Just in time for tax day, a look at some of the celebrities who have had their own share of tax problems.
In 2006, this celebrity chef got his food out on time, but his company didn't pay its taxes with the same speed. He was fined 450 pounds by the British government for missing filing deadlines. At the time, a rep for Ramsay said they had already submitted the accounts and blamed the delay on “a housekeeping issue.”
This famous silent film-era actor had a major fall in 1928 when he switched studios. He lost creative control of his movies and he started down the road of alcoholism. The IRS sued him for $28,000 in back taxes and he was committed to a sanitarium. Keaton eventually got his drinking problem under control, but his career was never the same.
For someone who was so smart at the game of “Survivor,” its first winner made what is arguably a stupid move. Richard Hatch failed to report his $1 million prize in 2000 to the IRS. He is currently incarcerated for this crime and is set to be released in October 2009.
She may be one of the most celebrated pop culture photographers of our time, but last November she was accused of owing $135,916 in back taxes to the state of New York, according to The New York Post. Perhaps she should have sold Demi Moore’s clothes that never made it into one of her most famous photos.
In 1964, the one-time superstar’s unsuccessful variety show, “The Judy Garland Show,” was canceled. To add fuel to her depression, she owed $4 million in back taxes to the IRS, so they repossessed her home.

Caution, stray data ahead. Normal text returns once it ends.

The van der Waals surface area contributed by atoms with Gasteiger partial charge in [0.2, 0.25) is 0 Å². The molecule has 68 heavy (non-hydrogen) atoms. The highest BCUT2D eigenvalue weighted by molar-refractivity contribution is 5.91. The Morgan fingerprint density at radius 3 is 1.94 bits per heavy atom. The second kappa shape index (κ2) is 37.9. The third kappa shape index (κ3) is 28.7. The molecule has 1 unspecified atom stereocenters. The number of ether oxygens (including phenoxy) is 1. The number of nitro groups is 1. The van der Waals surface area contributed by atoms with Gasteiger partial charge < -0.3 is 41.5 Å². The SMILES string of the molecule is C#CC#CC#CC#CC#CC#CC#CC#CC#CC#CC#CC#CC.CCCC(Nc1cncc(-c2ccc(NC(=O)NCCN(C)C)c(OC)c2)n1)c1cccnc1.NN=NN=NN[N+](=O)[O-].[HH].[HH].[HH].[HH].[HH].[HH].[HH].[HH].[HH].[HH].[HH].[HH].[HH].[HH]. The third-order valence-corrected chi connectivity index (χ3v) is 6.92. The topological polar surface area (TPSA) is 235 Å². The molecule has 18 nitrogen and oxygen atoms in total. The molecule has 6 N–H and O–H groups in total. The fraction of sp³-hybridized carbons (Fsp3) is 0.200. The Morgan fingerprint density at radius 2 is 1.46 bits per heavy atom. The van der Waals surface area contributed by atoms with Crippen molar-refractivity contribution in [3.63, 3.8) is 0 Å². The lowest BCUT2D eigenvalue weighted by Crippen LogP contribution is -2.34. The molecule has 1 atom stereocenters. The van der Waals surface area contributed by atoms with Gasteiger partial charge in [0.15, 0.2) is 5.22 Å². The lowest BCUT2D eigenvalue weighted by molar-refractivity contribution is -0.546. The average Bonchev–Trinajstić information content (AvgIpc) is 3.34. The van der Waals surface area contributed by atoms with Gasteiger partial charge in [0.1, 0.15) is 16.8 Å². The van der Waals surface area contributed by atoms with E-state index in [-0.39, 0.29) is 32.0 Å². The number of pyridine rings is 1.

In 2007, Mr. Jennifer Lopez was ordered to pay about $2.5 million in back taxes. Manhattan District Attorney Robert Morgenthau said Anthony failed to file returns from 2000-2004, a period when he earned $15.5 million. Anthony was never charged with a crime, but two of his associates pleaded guilty to tax felonies.
Earlier this year, the “Blade” actor was acquitted of federal tax fraud and conspiracy, but was found guilty on three misdemeanor counts of failing to file a tax return. He had faced up to 16 years in prison. According to the prosecutor, from 1999-2004, he had signed two contracts for more than $10 million that he failed to file for.
In 1990, the IRS billed Nelson for $16.7 million in back taxes. He wrote and recorded albums and sold his assets to pay them back. He was caught up by 1993, but he will not shake this on his epitaph, as this was big news at the time.
In April 2007, Francis and his companies were indicted by a federal grand jury on two counts of tax evasion. The 35-year-old has built a soft porn empire filming and marketing videos of young women exposing their breasts and being shown in other sexually provocative situations. Federal prosecutors allege the companies claimed more than $20 million in phony deductions in those years, and that Francis used offshore accounts to conceal income.
In 2007, the $50 million music mogul was handed a bill for more than $2 million by the state of New York, according to The New York Post. Perhaps the money was spent on the more than 1,000 pairs of sneakers he reportedly owns.